The stupidity starts…now

Steve Earle is a singer-songwriter who, if he could sing a little better, might be a poster boy for the conservative shut-up-and-sing school of thought regarding entertainers. He’s a self-avowed Marxist who had a drug habit nasty enough that it led to his incarceration in 1994.

In 1999 Earle briefly united with the bluegrass traditionalist Del McCoury Band to record “The Mountain” and tour in support of the disc. I persuaded John Hinderaker and his wife to join us for Earle’s show with the McCoury Band when their tour hit the Guthrie Theater in Minneapolis.

John understandably confused Earle, the purported star of the show, with McCoury, the guy with the superior performing talent. McCoury parted ways with Earle shortly thereafter, McCoury reportedly refusing to continue to subject his fans to Earle’s vulgarity; Earle says the falling out was over money and billing.

In his post 9/11 song “John Walker Blues,” Earle adopted the perspective of the Taliban spokesman and American traitor. “Sometimes a man has to fight for what he believes,” Earle sang. In the title and title song of his 2004 disc Earle proclaimed: “The Revolution Starts…Now.” Up against the wall! Earle is something of a sixties throwback.

I’d lost track of Earle until Ben Ratliff reviewed Earle’s show in the South Village at the City Winery for the New York Times. In his review Ratliff captured the weirdness — Ronald Radosh called it cognitive dissonance — of Earle plying his shtick at this particular venue together with Allison Moorer (Earle’s seventh wife):

Let’s break that down. Most of us would agree that this is an exquisitely strange time, anywhere, for the opening of a club and restaurant with wine-making facilities on the premises, where annual membership will cost $5,000, and a barrel of your own custom blend somewhere around $2,000. (Although you can buy a ticket for an individual concert without a membership, and order a Riesling and a sampler of cheese from Murray’s. Or just a glass of water; there’s no minimum.)

It’s strange that the restaurant — unlike comparable operations in Napa Valley — is located far from a major wine-making region; when you create your own wine here, you’re only halfway buying local. And it’s strange (but kind of funny) that what most people call a double bill — two artists whose work has something in common — City Winery calls “Pairings.”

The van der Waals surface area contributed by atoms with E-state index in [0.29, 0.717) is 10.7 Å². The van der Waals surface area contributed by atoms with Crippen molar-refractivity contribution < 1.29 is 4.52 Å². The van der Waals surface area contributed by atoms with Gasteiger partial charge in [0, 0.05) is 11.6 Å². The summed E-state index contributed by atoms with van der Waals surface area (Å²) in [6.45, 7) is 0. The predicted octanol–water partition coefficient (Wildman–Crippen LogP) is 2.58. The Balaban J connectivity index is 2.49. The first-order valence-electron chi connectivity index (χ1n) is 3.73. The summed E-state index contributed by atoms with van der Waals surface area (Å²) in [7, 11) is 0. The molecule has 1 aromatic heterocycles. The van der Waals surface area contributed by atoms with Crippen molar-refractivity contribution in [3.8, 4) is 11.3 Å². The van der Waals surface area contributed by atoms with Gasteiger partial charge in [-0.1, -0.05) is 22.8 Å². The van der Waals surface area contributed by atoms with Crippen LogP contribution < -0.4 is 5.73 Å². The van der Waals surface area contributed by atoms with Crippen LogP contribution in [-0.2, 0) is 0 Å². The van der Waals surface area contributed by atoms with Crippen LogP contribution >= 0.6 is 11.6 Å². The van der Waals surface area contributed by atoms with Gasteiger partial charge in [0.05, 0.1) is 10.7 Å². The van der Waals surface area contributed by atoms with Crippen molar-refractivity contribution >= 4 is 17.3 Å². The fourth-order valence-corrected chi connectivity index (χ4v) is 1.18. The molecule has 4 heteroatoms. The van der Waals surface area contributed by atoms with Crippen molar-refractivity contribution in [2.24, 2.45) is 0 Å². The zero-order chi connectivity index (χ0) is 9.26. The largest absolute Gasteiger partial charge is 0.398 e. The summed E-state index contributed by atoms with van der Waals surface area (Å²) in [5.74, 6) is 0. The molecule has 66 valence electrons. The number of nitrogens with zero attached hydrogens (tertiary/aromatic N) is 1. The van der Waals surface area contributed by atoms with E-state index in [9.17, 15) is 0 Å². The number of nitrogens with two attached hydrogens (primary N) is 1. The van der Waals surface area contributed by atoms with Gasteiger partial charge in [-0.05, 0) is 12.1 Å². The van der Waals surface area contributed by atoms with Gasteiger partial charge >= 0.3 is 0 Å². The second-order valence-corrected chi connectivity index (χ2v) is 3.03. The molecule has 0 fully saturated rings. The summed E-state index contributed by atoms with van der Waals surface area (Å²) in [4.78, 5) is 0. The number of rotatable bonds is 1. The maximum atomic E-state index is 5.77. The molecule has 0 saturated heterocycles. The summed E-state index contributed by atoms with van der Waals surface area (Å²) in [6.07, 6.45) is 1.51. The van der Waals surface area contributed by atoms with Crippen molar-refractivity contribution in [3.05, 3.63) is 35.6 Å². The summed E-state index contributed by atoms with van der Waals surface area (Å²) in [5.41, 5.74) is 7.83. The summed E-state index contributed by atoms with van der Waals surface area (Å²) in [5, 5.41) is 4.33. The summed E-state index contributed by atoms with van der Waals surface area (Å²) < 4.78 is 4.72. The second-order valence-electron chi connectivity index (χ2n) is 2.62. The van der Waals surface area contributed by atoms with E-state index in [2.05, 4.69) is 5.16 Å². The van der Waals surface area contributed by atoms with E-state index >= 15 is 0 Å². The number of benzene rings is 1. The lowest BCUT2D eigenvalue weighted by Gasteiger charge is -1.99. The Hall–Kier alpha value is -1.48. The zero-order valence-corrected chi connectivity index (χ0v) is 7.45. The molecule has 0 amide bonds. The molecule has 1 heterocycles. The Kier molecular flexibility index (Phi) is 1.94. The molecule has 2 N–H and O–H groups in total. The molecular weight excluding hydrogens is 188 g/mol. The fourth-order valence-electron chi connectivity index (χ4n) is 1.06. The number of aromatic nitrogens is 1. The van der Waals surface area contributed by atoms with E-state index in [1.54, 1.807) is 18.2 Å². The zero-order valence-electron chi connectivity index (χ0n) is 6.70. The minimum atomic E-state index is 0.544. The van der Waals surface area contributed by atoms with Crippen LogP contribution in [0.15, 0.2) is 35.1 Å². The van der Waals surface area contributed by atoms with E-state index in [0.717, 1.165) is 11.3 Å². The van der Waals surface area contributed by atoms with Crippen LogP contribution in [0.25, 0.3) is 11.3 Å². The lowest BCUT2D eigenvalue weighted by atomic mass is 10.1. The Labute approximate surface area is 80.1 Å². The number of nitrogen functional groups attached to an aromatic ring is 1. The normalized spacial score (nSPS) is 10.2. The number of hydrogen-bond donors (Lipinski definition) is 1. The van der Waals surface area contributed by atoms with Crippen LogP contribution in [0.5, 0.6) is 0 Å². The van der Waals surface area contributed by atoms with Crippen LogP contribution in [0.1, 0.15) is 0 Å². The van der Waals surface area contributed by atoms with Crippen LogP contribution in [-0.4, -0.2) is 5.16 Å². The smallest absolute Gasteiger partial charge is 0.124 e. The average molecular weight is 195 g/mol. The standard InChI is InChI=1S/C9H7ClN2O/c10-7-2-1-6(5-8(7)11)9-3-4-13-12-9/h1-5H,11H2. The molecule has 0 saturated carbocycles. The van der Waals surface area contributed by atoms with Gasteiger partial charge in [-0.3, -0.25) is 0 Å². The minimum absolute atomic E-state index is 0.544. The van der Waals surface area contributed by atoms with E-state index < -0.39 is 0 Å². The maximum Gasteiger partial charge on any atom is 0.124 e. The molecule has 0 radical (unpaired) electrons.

But it was strangest of all that Steve Earle — a self-defined socialist and generally a songwriter and performer who doesn’t waste a sticky situation — did not comment on the dissonance of the evening. Here were songs, after all, about people whose lives are measured in miles per gallon, dollars per kilo, bullets per murder, and they were being played in a blond wood cabaret that seems built on the air jets of Wall Street status.

Ratliff doesn’t quite do justice to the absurdity in its fullness. Ratliff is respectful of Earle’s disquisitions on politics, history and political psychology:

Mr. Earle played a good, long and fidgety solo acoustic set of songs going back 25 years, with spoken asides about Barack Obama (he felt good about casting a Tennessee vote for a black man, and trusts that the next president will listen to protest); the historian Stephen Ambrose (whose work enlightened Mr. Earle about the Americans’ war on the Sioux, and led him to a firmer position against manifest destiny); and the death penalty (he wondered if the United States, if it didn’t have a history of killing the imprisoned, would have invaded Iraq without proper cause).


Ratliff found the feel of Earle’s songs about Kentucky, Tennessee, Copperhead Road, Taneytown, and Guitar Town, to be “very, very far away.” Ratliff finds Earle’s spoken asides au courant. Nevertheless, they also feel “very, very far away” to me, at least in time. They take me back to the sophomoric gleanings of my college days. And who cares what Earle says about American history when we could hear him meditate on whether love is lovelier the seventh time around?

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